The Get-NaEfficiency cmdlet introduced in DataONTAP PowerShell Toolkit 1.5 provides an easy mechanism for gathering efficiency information. Attached to this post is a script, Export-NaEfficiencyXls.ps1, that exports the data gathered by the Get-NaEfficiency cmdlet to an Excel workbook, complete with a handful of graphical representations of the data.
.\Export-NaEfficiencyXls [-Filename <String>] [-Unit <Int>] [-Controller <NaController>] [-Quiet]
The filename parameter (optional) is the name to give the exported workbook. If no name is provided, the workbook is saved as "ControllerName_na_efficiency_TimeStamp.xlsx".
The Unit parameter (optional) defines the units to use when displaying values in bytes. Options: 1KB, 1MB, 1GB, 1TB, 1PB. The default value is 1MB.
The Controller parameter (optional) allows you to specify which NaController object to run Get-NaEfficiency against. The default value is the value saved in $global:CurrentNaController.
The Quiet switch allows you to prevent the launching of Excel at the script's completion.
The script creates four graphs in the "Charts" worksheet of the exported workbook. The first chart is the "Aggregate Space" chart:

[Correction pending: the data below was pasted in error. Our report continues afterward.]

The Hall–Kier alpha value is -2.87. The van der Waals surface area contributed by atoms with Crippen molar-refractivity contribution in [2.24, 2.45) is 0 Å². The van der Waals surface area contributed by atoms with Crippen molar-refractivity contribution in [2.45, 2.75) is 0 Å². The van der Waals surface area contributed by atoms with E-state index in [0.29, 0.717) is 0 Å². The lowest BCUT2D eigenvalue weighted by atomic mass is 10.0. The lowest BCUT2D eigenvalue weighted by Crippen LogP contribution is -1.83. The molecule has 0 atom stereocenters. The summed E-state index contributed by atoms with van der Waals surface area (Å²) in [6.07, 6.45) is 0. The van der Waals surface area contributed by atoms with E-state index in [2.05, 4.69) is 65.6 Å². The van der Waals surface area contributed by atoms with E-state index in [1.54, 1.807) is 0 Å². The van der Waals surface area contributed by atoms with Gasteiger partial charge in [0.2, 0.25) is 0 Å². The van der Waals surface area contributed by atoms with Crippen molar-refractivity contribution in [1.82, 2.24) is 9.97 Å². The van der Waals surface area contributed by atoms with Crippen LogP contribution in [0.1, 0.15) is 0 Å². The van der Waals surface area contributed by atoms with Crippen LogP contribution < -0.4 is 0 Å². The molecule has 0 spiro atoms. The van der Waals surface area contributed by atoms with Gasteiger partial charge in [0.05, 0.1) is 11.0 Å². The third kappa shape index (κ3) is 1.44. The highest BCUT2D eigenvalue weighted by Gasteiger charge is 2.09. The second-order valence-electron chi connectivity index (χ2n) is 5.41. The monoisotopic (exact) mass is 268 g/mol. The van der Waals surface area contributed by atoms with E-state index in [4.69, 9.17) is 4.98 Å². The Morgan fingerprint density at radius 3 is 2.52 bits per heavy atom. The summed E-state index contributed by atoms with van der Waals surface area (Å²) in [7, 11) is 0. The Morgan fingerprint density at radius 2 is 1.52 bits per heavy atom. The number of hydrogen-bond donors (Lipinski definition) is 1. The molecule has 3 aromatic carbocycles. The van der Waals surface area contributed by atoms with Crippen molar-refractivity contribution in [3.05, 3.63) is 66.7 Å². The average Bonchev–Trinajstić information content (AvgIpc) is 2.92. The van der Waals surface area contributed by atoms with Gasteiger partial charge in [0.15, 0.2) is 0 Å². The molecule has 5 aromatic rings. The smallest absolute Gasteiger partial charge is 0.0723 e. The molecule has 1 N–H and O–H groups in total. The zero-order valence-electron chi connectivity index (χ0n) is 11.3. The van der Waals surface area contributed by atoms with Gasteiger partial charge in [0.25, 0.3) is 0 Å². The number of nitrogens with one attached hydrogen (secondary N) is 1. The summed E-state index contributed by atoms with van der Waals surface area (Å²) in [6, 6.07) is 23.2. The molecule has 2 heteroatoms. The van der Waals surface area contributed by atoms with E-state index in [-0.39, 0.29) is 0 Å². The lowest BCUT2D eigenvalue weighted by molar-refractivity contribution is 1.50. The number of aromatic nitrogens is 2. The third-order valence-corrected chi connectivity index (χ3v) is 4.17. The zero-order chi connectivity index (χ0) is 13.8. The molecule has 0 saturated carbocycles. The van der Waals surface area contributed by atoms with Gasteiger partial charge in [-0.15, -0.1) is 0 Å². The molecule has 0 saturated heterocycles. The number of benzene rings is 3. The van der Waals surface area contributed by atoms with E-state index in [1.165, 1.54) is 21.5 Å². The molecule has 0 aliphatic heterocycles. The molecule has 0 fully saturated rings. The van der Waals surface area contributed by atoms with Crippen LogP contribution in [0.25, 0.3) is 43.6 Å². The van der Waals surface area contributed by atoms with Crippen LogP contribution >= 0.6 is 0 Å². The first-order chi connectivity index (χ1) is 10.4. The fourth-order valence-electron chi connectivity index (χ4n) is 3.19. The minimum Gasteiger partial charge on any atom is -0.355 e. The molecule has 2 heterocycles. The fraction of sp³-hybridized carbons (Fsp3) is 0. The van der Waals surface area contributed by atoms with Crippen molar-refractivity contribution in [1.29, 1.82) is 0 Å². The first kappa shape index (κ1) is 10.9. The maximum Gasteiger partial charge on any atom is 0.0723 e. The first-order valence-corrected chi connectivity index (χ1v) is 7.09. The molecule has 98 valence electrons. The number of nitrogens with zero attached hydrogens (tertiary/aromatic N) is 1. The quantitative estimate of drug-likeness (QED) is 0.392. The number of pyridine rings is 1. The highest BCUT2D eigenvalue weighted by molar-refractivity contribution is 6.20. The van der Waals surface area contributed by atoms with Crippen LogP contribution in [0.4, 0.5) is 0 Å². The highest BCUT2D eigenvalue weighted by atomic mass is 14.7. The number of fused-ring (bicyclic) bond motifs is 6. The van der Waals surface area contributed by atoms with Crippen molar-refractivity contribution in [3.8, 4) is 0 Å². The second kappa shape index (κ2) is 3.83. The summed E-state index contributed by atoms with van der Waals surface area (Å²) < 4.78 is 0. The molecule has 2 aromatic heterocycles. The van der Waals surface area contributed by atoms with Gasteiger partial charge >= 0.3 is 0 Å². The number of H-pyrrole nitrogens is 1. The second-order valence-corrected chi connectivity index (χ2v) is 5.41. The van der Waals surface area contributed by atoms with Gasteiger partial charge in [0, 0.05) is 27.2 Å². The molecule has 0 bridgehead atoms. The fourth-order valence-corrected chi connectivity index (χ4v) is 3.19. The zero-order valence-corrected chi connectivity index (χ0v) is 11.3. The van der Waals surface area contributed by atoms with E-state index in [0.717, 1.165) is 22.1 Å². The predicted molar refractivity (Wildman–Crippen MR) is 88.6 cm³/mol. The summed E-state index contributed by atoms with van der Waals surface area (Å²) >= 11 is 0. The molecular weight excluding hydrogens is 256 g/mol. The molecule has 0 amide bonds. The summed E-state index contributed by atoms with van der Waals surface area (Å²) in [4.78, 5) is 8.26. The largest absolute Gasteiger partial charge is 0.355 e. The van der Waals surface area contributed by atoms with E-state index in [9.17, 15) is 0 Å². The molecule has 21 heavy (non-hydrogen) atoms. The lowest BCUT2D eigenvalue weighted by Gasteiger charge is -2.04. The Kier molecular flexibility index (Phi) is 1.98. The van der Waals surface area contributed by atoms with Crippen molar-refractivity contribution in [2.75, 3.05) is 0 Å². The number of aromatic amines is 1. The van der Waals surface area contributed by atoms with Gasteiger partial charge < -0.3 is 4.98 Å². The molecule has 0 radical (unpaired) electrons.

This chart provides a quick overview of how full your aggregates are.
The second chart included is the "Aggregate Snapshot Returns" chart:
This chart shows the snapshot returns of all the aggregates on the controller. The snapshot returns value is estimated using the follow calculation: Used Space - (Snapshot Used Space / # Of Snapshots). We divide the snapshot used space by the number of snapshots to get an accurate savings calculation from aggregates with long-running snapshots that effectively consume more space than the space consumed by the data.
The third chart is the "Volume Efficiency" chart:
This chart shows the used percentage and the efficiency percentage of each volume contained on the controller. The efficiency percentage is calculated by adding the efficiency returns from snapshots, deduplication, volume compression, and FlexClone Volumes to the used space and dividing by the capacity.
The final chart is the "Volume Efficiency Breakdown" chart:
This chart provides a visualization of the efficiency returns. The used space is stacked with the returns from deduplication, snapshots, volume compression, and FlexClone Volumes so the Effective Used value of each volume is shown.
Feel free to modify the script to fit your needs, just be sure to share any cool changes with the community
EDIT 7/29/2011: Posting updated script, special thanks to Glenn Sizemore for cleaning it up!